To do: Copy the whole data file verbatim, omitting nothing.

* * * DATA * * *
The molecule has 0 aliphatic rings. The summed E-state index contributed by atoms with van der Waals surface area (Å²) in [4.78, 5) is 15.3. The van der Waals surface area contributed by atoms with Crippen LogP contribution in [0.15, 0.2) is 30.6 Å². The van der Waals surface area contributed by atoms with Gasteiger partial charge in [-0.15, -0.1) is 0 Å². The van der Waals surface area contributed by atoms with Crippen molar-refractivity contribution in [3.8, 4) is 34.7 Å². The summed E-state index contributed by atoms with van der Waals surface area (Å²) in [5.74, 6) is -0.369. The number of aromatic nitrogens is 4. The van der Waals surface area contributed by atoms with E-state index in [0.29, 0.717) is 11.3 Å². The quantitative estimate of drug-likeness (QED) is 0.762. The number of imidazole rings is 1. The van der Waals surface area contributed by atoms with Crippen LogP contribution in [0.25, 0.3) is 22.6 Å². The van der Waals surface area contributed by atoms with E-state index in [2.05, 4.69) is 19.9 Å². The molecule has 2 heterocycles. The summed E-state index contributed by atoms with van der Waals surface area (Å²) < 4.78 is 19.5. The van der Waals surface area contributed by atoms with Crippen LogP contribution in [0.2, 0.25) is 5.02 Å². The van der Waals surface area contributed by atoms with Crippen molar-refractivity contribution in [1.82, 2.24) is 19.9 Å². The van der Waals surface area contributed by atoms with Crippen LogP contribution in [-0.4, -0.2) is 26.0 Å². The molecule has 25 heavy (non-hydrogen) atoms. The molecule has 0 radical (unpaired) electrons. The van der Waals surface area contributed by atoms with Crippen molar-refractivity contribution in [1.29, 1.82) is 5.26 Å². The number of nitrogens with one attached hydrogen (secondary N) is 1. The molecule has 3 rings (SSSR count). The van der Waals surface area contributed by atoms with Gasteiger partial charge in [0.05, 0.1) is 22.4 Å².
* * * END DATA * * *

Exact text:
The molecule has 0 aliphatic rings. The summed E-state index contributed by atoms with van der Waals surface area (Å²) in [4.78, 5) is 15.3. The van der Waals surface area contributed by atoms with Crippen LogP contribution in [0.15, 0.2) is 30.6 Å². The van der Waals surface area contributed by atoms with Gasteiger partial charge in [-0.15, -0.1) is 0 Å². The van der Waals surface area contributed by atoms with Crippen molar-refractivity contribution in [3.8, 4) is 34.7 Å². The summed E-state index contributed by atoms with van der Waals surface area (Å²) in [5.74, 6) is -0.369. The number of aromatic nitrogens is 4. The van der Waals surface area contributed by atoms with E-state index in [0.29, 0.717) is 11.3 Å². The quantitative estimate of drug-likeness (QED) is 0.762. The number of imidazole rings is 1. The van der Waals surface area contributed by atoms with Crippen LogP contribution in [0.25, 0.3) is 22.6 Å². The van der Waals surface area contributed by atoms with E-state index in [2.05, 4.69) is 19.9 Å². The molecule has 2 heterocycles. The summed E-state index contributed by atoms with van der Waals surface area (Å²) < 4.78 is 19.5. The van der Waals surface area contributed by atoms with Crippen LogP contribution in [0.2, 0.25) is 5.02 Å². The van der Waals surface area contributed by atoms with Crippen molar-refractivity contribution in [1.82, 2.24) is 19.9 Å². The van der Waals surface area contributed by atoms with Crippen LogP contribution in [-0.4, -0.2) is 26.0 Å². The molecule has 25 heavy (non-hydrogen) atoms. The molecule has 0 radical (unpaired) electrons. The van der Waals surface area contributed by atoms with Crippen molar-refractivity contribution in [1.29, 1.82) is 5.26 Å². The number of nitrogens with one attached hydrogen (secondary N) is 1. The molecule has 3 rings (SSSR count). The van der Waals surface area contributed by atoms with Gasteiger partial charge in [0.05, 0.1) is 22.4 Å².